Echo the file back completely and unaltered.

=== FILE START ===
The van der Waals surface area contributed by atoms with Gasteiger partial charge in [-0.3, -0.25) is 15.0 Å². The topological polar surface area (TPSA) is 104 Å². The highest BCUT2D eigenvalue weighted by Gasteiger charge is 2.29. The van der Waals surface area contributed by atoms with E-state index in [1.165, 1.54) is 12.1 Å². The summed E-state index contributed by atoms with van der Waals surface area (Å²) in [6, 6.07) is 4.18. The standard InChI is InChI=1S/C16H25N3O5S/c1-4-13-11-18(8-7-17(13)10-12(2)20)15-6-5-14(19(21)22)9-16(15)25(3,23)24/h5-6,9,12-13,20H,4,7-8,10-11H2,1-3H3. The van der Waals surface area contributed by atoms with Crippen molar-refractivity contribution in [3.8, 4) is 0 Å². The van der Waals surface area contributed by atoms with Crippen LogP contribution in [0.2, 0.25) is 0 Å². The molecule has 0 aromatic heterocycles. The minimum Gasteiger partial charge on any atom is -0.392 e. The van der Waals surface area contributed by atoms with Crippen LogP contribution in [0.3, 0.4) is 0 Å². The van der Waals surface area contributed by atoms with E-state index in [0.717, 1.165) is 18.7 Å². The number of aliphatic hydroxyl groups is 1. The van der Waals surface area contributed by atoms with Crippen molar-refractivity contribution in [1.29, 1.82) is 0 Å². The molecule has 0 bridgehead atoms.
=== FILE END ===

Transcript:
The van der Waals surface area contributed by atoms with Gasteiger partial charge in [-0.3, -0.25) is 15.0 Å². The topological polar surface area (TPSA) is 104 Å². The highest BCUT2D eigenvalue weighted by Gasteiger charge is 2.29. The van der Waals surface area contributed by atoms with E-state index in [1.165, 1.54) is 12.1 Å². The summed E-state index contributed by atoms with van der Waals surface area (Å²) in [6, 6.07) is 4.18. The standard InChI is InChI=1S/C16H25N3O5S/c1-4-13-11-18(8-7-17(13)10-12(2)20)15-6-5-14(19(21)22)9-16(15)25(3,23)24/h5-6,9,12-13,20H,4,7-8,10-11H2,1-3H3. The van der Waals surface area contributed by atoms with Crippen molar-refractivity contribution in [3.8, 4) is 0 Å². The van der Waals surface area contributed by atoms with Crippen LogP contribution in [0.2, 0.25) is 0 Å². The molecule has 0 aromatic heterocycles. The minimum Gasteiger partial charge on any atom is -0.392 e. The van der Waals surface area contributed by atoms with Crippen LogP contribution in [0.3, 0.4) is 0 Å². The van der Waals surface area contributed by atoms with E-state index in [0.717, 1.165) is 18.7 Å². The number of aliphatic hydroxyl groups is 1. The van der Waals surface area contributed by atoms with Crippen molar-refractivity contribution in [1.29, 1.82) is 0 Å². The molecule has 0 bridgehead atoms.